Columnists Life will be victorious

Column: Pope exhorts pastors to never give up on those struggling

Life will be victoriousm

by Archbishop Joseph Naumann

“The Joy of Love,” the postsynodal apostolic exhortation of Pope Francis, was promulgated last Friday, April 8, but actually signed by the Holy Father on March 19, the solemnity of St. Joseph, spouse of the Blessed Virgin Mary.

During last year’s second Synod of Bishops on the family, there was a question whether Pope Francis would actually follow the tradition of his predecessors by authoring a postsynodal document. I recall that the Holy Father initially indicated that he intended to write a brief exhortation.

In its current format, “The Joy of Love” is 255 pages. However, given that the pope was writing a document for actually two synods and given the challenge of applying the rich and beautiful teaching of the church to the complex and diverse issues confronting marriage and family life in different parts of the world, the length of the exhortation is understandable.

In light of this, Pope Francis encourages readers not to attempt to digest “The Joy of Love” in one sitting but, rather, to do a slow, meditative reading of each of its nine chapters. Personally, I intend through the course of this year to devote several of these columns to different dimensions of our Holy Father’s teaching on marriage and family.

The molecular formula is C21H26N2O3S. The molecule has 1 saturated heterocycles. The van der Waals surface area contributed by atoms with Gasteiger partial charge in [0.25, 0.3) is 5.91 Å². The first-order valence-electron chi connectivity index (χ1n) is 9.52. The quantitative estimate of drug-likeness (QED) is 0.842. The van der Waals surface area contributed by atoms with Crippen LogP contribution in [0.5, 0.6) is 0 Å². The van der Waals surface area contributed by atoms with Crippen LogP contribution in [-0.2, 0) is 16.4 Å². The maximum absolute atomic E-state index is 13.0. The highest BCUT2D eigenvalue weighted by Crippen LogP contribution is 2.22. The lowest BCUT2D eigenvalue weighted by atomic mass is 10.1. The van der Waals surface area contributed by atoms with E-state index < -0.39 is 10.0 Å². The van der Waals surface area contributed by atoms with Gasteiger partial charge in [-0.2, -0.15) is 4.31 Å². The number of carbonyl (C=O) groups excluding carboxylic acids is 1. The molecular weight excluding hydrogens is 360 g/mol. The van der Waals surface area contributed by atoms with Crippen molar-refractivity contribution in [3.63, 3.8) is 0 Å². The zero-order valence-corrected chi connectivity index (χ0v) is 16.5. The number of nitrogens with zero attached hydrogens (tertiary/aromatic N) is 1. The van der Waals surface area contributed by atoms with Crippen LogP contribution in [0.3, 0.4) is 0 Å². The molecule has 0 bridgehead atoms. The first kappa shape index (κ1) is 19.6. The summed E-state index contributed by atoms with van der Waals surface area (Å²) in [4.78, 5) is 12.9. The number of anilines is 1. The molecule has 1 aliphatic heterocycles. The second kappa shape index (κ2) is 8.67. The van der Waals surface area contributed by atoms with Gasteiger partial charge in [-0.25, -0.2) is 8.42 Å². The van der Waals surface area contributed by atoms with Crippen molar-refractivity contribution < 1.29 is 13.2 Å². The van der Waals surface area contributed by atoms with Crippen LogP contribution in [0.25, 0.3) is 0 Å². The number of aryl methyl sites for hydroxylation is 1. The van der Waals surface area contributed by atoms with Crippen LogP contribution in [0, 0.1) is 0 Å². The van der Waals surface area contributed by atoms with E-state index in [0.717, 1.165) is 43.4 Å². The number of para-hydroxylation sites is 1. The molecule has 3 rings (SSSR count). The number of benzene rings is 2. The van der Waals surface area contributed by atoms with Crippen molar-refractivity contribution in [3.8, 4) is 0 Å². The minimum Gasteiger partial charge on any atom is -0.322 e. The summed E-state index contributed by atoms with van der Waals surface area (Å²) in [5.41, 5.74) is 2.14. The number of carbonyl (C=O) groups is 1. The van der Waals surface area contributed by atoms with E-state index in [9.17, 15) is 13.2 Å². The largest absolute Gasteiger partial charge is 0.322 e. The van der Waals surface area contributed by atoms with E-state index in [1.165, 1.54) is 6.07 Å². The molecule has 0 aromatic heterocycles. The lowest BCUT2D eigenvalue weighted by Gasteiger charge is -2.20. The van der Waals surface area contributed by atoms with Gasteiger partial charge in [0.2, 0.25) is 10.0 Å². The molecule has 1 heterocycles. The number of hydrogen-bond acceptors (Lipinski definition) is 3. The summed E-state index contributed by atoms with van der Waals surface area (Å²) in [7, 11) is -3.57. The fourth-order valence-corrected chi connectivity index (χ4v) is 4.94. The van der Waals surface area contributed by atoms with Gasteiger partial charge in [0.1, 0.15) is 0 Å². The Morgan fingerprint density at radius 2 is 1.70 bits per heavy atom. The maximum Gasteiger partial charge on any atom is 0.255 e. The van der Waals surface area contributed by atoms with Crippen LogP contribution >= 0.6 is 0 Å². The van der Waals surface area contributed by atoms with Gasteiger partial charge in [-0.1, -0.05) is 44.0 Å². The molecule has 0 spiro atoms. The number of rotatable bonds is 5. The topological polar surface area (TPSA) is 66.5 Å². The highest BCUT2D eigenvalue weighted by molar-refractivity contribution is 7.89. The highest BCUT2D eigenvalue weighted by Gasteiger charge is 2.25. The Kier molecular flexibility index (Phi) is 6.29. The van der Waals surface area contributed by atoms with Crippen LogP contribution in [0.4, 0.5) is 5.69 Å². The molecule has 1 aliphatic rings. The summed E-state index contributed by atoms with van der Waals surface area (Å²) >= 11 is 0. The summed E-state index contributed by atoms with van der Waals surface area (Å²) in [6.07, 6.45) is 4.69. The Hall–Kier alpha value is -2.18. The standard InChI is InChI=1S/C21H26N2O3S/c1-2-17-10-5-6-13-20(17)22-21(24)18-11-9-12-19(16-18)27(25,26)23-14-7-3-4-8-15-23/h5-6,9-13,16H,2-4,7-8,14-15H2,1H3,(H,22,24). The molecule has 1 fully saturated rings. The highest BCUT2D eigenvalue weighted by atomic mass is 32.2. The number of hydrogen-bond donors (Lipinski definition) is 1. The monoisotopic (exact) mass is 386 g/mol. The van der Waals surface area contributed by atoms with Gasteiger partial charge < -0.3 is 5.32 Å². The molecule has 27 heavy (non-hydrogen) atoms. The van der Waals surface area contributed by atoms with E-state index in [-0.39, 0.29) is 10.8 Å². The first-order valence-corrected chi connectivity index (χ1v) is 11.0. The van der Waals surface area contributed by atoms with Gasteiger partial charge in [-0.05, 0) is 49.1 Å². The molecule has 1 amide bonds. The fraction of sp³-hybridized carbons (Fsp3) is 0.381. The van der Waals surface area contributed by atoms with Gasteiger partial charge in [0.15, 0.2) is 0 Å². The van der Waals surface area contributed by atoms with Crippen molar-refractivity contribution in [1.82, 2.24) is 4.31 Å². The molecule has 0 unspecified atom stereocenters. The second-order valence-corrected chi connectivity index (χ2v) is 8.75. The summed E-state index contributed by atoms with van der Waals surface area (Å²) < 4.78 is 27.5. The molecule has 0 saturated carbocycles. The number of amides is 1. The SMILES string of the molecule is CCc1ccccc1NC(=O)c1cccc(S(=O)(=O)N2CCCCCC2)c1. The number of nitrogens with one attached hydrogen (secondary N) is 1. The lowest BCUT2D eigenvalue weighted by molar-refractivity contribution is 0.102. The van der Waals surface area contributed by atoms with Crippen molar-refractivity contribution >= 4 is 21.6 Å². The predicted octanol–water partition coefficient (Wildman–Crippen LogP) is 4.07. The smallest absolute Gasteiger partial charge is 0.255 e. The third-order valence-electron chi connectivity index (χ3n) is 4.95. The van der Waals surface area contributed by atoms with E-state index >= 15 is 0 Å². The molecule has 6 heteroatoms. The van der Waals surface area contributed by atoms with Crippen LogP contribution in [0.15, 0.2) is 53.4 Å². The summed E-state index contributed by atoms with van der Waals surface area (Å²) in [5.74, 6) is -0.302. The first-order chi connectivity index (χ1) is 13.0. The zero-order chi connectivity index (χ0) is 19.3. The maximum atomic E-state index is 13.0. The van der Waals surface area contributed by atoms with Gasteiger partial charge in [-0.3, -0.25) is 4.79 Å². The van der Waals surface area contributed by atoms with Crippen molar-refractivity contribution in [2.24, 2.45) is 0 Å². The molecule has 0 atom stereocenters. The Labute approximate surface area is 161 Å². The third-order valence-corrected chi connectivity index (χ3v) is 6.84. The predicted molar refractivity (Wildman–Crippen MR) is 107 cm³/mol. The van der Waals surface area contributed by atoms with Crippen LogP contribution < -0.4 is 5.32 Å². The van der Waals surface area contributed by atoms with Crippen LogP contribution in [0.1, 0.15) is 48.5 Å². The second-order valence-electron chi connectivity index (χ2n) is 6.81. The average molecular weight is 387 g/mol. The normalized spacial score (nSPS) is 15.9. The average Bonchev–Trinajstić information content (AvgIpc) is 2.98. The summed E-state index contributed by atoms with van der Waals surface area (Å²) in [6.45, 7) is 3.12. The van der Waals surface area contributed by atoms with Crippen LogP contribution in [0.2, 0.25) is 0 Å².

For this column, I wish to highlight key points of context and perspective to help you interpret what you read and hear about “The Joy of Love” in the secular media. Every married couple, engaged couple, parent and actually every Catholic (after all, we are all members of families) will benefit from a prayerful reading of “The Joy of Love.”

There had been a great deal of speculation whether Pope Francis was going to change the church’s teaching on marriage. Even though the pope had assured Catholics that he had no intention of doing so and acknowledged that he did not have such authority, still there was anxiety in some quarters of the church.

It is important to note that an apostolic exhortation is not an encyclical letter. One commentator, in acknowledging this distinction, suggested that “The Joy of Love” should be read more like a homily than a chapter of the Catechism of the Catholic Church. Apostolic exhortations, as the name suggests, are intended to be more motivational than a technical explication of doctrinal issues.

That said, those looking for Pope Francis to alter our understanding of marriage and family, will be disappointed, because the Holy Father reiterates the self-evident truth that marriage is between one man and one woman and that an essential purpose of marriage is the openness to generate new life. The pope makes clear that marriage is by its nature to be faithful, permanent and fruitful.

An essential interpretative key for understanding “The Joy of Love” is the Holy Father’s determined effort to hold together the tension between the truth of our teaching and our compassion toward the individual or couple who struggle with the challenges of marriage and family life. Pope Francis exhorts pastors and individual Catholics never to close the doors on those struggling to live the teaching, but to persevere in manifesting our concern for them, never wearying of striving to accompany them.